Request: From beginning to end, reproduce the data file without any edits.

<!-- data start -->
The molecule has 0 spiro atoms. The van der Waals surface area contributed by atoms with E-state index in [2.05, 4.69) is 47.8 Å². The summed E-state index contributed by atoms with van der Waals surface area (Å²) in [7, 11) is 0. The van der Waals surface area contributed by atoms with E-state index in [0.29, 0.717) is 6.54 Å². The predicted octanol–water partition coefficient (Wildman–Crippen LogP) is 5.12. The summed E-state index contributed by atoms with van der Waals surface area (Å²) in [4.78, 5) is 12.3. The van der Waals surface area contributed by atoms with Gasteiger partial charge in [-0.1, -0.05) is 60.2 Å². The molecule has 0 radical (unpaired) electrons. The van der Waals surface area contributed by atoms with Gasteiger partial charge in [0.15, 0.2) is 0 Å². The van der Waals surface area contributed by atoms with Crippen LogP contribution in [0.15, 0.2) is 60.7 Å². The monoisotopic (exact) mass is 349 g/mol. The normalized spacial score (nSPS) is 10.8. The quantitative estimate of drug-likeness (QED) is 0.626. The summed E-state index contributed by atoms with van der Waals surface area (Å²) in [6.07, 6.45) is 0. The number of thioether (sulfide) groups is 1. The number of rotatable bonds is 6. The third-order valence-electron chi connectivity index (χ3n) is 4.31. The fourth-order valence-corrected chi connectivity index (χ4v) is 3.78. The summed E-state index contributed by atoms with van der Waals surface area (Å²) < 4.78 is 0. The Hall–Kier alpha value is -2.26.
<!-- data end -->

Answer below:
The molecule has 0 spiro atoms. The van der Waals surface area contributed by atoms with E-state index in [2.05, 4.69) is 47.8 Å². The summed E-state index contributed by atoms with van der Waals surface area (Å²) in [7, 11) is 0. The van der Waals surface area contributed by atoms with E-state index in [0.29, 0.717) is 6.54 Å². The predicted octanol–water partition coefficient (Wildman–Crippen LogP) is 5.12. The summed E-state index contributed by atoms with van der Waals surface area (Å²) in [4.78, 5) is 12.3. The van der Waals surface area contributed by atoms with Gasteiger partial charge in [-0.1, -0.05) is 60.2 Å². The molecule has 0 radical (unpaired) electrons. The van der Waals surface area contributed by atoms with Gasteiger partial charge in [0.15, 0.2) is 0 Å². The van der Waals surface area contributed by atoms with Crippen LogP contribution in [0.15, 0.2) is 60.7 Å². The monoisotopic (exact) mass is 349 g/mol. The normalized spacial score (nSPS) is 10.8. The quantitative estimate of drug-likeness (QED) is 0.626. The summed E-state index contributed by atoms with van der Waals surface area (Å²) in [6.07, 6.45) is 0. The number of thioether (sulfide) groups is 1. The number of rotatable bonds is 6. The third-order valence-electron chi connectivity index (χ3n) is 4.31. The fourth-order valence-corrected chi connectivity index (χ4v) is 3.78. The summed E-state index contributed by atoms with van der Waals surface area (Å²) < 4.78 is 0. The Hall–Kier alpha value is -2.26.